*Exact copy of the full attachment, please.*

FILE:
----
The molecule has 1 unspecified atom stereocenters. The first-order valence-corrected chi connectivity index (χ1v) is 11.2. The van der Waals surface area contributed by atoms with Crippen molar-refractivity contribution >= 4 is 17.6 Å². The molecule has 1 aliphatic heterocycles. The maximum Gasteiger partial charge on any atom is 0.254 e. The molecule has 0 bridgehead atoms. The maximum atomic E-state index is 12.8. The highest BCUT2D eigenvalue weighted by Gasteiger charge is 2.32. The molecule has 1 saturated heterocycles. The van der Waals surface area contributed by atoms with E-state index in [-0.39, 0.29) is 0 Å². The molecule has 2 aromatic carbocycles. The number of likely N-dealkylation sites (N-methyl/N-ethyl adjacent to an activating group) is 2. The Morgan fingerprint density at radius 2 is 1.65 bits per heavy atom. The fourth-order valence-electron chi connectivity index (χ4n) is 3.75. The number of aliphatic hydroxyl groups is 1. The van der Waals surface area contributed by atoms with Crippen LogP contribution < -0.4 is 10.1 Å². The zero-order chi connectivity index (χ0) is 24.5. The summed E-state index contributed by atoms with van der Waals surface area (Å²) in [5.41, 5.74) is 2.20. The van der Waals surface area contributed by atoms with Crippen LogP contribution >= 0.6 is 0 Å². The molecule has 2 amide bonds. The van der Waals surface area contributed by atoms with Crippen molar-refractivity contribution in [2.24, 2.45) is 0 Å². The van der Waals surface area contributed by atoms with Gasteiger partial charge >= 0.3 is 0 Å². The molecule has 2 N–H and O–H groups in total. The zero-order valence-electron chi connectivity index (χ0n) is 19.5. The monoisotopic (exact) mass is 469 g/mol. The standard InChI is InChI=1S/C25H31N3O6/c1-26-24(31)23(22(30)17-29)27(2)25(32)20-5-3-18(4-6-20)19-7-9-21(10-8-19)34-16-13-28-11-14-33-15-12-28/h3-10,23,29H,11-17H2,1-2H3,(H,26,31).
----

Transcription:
The molecule has 1 unspecified atom stereocenters. The first-order valence-corrected chi connectivity index (χ1v) is 11.2. The van der Waals surface area contributed by atoms with Crippen molar-refractivity contribution >= 4 is 17.6 Å². The molecule has 1 aliphatic heterocycles. The maximum Gasteiger partial charge on any atom is 0.254 e. The molecule has 0 bridgehead atoms. The maximum atomic E-state index is 12.8. The highest BCUT2D eigenvalue weighted by Gasteiger charge is 2.32. The molecule has 1 saturated heterocycles. The van der Waals surface area contributed by atoms with E-state index in [-0.39, 0.29) is 0 Å². The molecule has 2 aromatic carbocycles. The number of likely N-dealkylation sites (N-methyl/N-ethyl adjacent to an activating group) is 2. The Morgan fingerprint density at radius 2 is 1.65 bits per heavy atom. The fourth-order valence-electron chi connectivity index (χ4n) is 3.75. The number of aliphatic hydroxyl groups is 1. The van der Waals surface area contributed by atoms with Crippen LogP contribution < -0.4 is 10.1 Å². The zero-order chi connectivity index (χ0) is 24.5. The summed E-state index contributed by atoms with van der Waals surface area (Å²) in [5.41, 5.74) is 2.20. The van der Waals surface area contributed by atoms with Crippen LogP contribution >= 0.6 is 0 Å². The molecule has 2 amide bonds. The van der Waals surface area contributed by atoms with Crippen molar-refractivity contribution in [2.24, 2.45) is 0 Å². The van der Waals surface area contributed by atoms with Gasteiger partial charge >= 0.3 is 0 Å². The molecule has 2 N–H and O–H groups in total. The zero-order valence-electron chi connectivity index (χ0n) is 19.5. The monoisotopic (exact) mass is 469 g/mol. The standard InChI is InChI=1S/C25H31N3O6/c1-26-24(31)23(22(30)17-29)27(2)25(32)20-5-3-18(4-6-20)19-7-9-21(10-8-19)34-16-13-28-11-14-33-15-12-28/h3-10,23,29H,11-17H2,1-2H3,(H,26,31).